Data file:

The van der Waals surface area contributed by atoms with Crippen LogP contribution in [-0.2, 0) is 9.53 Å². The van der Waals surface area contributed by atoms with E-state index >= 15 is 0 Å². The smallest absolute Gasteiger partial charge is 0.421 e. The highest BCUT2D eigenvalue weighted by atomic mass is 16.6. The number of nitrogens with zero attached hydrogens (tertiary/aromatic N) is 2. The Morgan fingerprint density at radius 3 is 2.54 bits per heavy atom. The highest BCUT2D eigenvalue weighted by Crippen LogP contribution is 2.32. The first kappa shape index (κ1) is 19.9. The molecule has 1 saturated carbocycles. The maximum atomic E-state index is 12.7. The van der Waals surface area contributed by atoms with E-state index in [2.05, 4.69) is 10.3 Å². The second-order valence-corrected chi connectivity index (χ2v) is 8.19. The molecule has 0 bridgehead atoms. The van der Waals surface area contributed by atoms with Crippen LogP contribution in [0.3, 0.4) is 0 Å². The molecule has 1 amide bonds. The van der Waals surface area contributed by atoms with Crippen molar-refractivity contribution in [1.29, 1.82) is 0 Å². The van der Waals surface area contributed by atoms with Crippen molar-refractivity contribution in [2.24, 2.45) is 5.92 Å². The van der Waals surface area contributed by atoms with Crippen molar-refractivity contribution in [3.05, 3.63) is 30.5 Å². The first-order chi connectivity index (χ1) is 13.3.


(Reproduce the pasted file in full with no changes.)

The van der Waals surface area contributed by atoms with Crippen LogP contribution in [-0.2, 0) is 9.53 Å². The van der Waals surface area contributed by atoms with E-state index >= 15 is 0 Å². The smallest absolute Gasteiger partial charge is 0.421 e. The highest BCUT2D eigenvalue weighted by atomic mass is 16.6. The number of nitrogens with zero attached hydrogens (tertiary/aromatic N) is 2. The Morgan fingerprint density at radius 3 is 2.54 bits per heavy atom. The highest BCUT2D eigenvalue weighted by Crippen LogP contribution is 2.32. The first kappa shape index (κ1) is 19.9. The molecule has 1 saturated carbocycles. The maximum atomic E-state index is 12.7. The van der Waals surface area contributed by atoms with E-state index in [2.05, 4.69) is 10.3 Å². The second-order valence-corrected chi connectivity index (χ2v) is 8.19. The molecule has 0 bridgehead atoms. The van der Waals surface area contributed by atoms with Crippen LogP contribution in [0.3, 0.4) is 0 Å². The molecule has 1 amide bonds. The van der Waals surface area contributed by atoms with Crippen molar-refractivity contribution in [1.29, 1.82) is 0 Å². The van der Waals surface area contributed by atoms with Crippen molar-refractivity contribution in [2.24, 2.45) is 5.92 Å². The van der Waals surface area contributed by atoms with Crippen molar-refractivity contribution in [3.05, 3.63) is 30.5 Å². The first-order chi connectivity index (χ1) is 13.3.